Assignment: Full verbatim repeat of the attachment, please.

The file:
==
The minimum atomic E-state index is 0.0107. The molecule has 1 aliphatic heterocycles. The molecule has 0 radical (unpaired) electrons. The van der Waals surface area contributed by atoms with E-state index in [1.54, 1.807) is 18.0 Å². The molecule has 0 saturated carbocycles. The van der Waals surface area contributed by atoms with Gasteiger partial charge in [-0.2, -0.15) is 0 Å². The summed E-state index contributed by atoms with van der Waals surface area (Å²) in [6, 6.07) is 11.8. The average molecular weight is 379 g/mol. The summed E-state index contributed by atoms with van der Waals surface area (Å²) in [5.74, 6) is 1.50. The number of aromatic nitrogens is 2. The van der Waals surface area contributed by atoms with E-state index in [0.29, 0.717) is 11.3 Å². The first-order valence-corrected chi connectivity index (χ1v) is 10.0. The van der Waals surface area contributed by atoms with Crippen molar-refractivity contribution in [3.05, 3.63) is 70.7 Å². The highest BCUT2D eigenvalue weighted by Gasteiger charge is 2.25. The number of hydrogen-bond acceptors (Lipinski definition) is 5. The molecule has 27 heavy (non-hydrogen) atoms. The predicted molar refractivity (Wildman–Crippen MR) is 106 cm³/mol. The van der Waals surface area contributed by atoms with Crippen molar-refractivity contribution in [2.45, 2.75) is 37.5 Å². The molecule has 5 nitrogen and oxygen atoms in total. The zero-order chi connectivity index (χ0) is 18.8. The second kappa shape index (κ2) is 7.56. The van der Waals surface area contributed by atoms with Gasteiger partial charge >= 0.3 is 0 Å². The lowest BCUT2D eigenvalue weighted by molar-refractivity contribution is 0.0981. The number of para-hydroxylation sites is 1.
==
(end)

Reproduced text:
The minimum atomic E-state index is 0.0107. The molecule has 1 aliphatic heterocycles. The molecule has 0 radical (unpaired) electrons. The van der Waals surface area contributed by atoms with E-state index in [1.54, 1.807) is 18.0 Å². The molecule has 0 saturated carbocycles. The van der Waals surface area contributed by atoms with Gasteiger partial charge in [-0.2, -0.15) is 0 Å². The summed E-state index contributed by atoms with van der Waals surface area (Å²) in [6, 6.07) is 11.8. The average molecular weight is 379 g/mol. The summed E-state index contributed by atoms with van der Waals surface area (Å²) in [5.74, 6) is 1.50. The number of aromatic nitrogens is 2. The van der Waals surface area contributed by atoms with E-state index in [0.29, 0.717) is 11.3 Å². The first-order valence-corrected chi connectivity index (χ1v) is 10.0. The van der Waals surface area contributed by atoms with Crippen molar-refractivity contribution in [3.05, 3.63) is 70.7 Å². The highest BCUT2D eigenvalue weighted by Gasteiger charge is 2.25. The number of hydrogen-bond acceptors (Lipinski definition) is 5. The molecule has 27 heavy (non-hydrogen) atoms. The predicted molar refractivity (Wildman–Crippen MR) is 106 cm³/mol. The van der Waals surface area contributed by atoms with Crippen molar-refractivity contribution in [2.45, 2.75) is 37.5 Å². The molecule has 5 nitrogen and oxygen atoms in total. The zero-order chi connectivity index (χ0) is 18.8. The second kappa shape index (κ2) is 7.56. The van der Waals surface area contributed by atoms with Gasteiger partial charge >= 0.3 is 0 Å². The lowest BCUT2D eigenvalue weighted by molar-refractivity contribution is 0.0981. The number of para-hydroxylation sites is 1.